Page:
$400,000 F-35’s New Generation Super Smart Helmet s much more than a helmet, the helmet is a workspace
Any pilot will tell you that you can’t look through the airframe to see what’s beneath you, behind you, or even sometimes beside you. It probably doesn’t even take a pilot to tell you that much. However, those days are over.
The F-35 Lightning II, the most technologically advanced fighter aircraft of all time, brings unheard-of capabilities into every facet of the plane.
Its software system alone contains over 8 million lines of code, equivalent to about 150,000 pages of text. The software controls the latest advancements in weapons systems, sensor fusion, electronic attack, radar functionality, communications, navigation, and last but most certainly not least – the F-35 Helmet Mounted Display.
Gone are the days of maneuvering the aircraft in order to see the target. Now, the F-35 helmet takes video streams from all around the helicopter, and fuses them into one coherent display inside the helmet to give the pilot 360-degree situational awareness. The pilot can look down and see a video of what’s below them, beneath the cockpit.
F-35 Helmet Features
The Distributed Aperture System (DAS) in the F-35 streams real-time images into the helmet from six infrared cameras distributed around the aircraft, allowing pilots to “see through” the cockpit or airframe. Additionally, the helmet provides pilots with night vision through the use of an integrated camera. In order to complete their mission, all the information the pilot needs – airspeed, heading, altitude, targeting information, and warnings –projects onto the helmet’s visor. A traditional Heads-up Display displayed this information prior to integrating the data into the visor. This approach increases responsiveness and noticeably reduces the pilot’s workload.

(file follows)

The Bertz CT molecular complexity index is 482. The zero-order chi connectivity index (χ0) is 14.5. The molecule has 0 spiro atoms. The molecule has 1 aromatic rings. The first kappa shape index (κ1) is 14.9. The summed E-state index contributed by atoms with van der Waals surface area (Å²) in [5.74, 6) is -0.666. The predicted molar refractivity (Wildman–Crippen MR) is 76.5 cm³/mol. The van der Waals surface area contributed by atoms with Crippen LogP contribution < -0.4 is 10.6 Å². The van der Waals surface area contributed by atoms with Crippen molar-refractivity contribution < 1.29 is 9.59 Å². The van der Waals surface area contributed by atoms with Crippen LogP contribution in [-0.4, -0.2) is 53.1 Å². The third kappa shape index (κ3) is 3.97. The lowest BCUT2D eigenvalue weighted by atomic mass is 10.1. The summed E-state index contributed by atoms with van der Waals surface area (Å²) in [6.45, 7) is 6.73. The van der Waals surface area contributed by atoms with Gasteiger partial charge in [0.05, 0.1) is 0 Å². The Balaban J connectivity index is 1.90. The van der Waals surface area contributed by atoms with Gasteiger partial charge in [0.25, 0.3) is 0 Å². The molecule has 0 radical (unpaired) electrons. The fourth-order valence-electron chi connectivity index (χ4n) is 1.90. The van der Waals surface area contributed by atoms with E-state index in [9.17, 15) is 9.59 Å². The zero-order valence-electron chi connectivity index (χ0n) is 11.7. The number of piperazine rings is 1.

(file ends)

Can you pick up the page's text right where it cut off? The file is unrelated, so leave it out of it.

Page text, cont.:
The interface is also quite a bit different because the cockpit has two touch screens that allow the pilot to plot a course, identify checkpoints and targets, and adjust communications. This allows the pilot to see the entire world at a glance and be able to select the data the pilot feels is pertinent to the mission. It’s a more unified approach than any previous generation of fighter aircraft and the helmet plays a central role in it. Currently, the F-35 software is in its second of six phases, or “blocks”, updating throughout the course of the F-35’s lifecycle.
Below the cockpit on the F-35 airframe, a faceted, 200-pound window of sapphire crystal houses a suite of sensors that feeds data to a computer, which then displays it on the helmet’s visor. (USAF/Senior Airman Christopher Callaway)
Related Link: $400,000 F-35 Helmet – Pilot can See Through Plane
F-35 Helmet Updates
Lockheed Martin gives the outline of the block updates here:
- Block 1A/1B – Block 1 comprises 78 percent of the more than 8.3 million source lines of code required for the F-35’s full warfighting capability. Update Block 1A was the ready-for-training configuration while Block 1B provided initial multi-level security.
- Block 2A – Block 2A is currently released to the F-35 fleet. It provides enhanced training including functionality for off-board fusion, initial data links, electronic attack and mission debrief. With Block 2A, nearly 86 percent of the required code for full warfighting capability is flying.
- Block 2B – Block 2B provides initial warfighting capabilities, including but not limited to expanded data links, multi-ship fusion and initial live weapons. The U.S. Marines declared IOC in July 2015 with Block 2B. With Block 2B, more than 87 percent of the required code for full warfighting capability is flying.
- Block 3i – Block 3i provides the same tactical capabilities as Block 2B. The principal difference between 2B and 3i is the implementation of new hardware, specifically the updated Integrated Core Processor. The Air Force declared IOC with Block 3i in August 2016. With Block 3i, 89 percent of code required for full warfighting capability is flying.
- Block 3F – Block 3F provides 100 percent of the software required for full warfighting capability, including but not limited to data link imagery, full weapons and embedded training.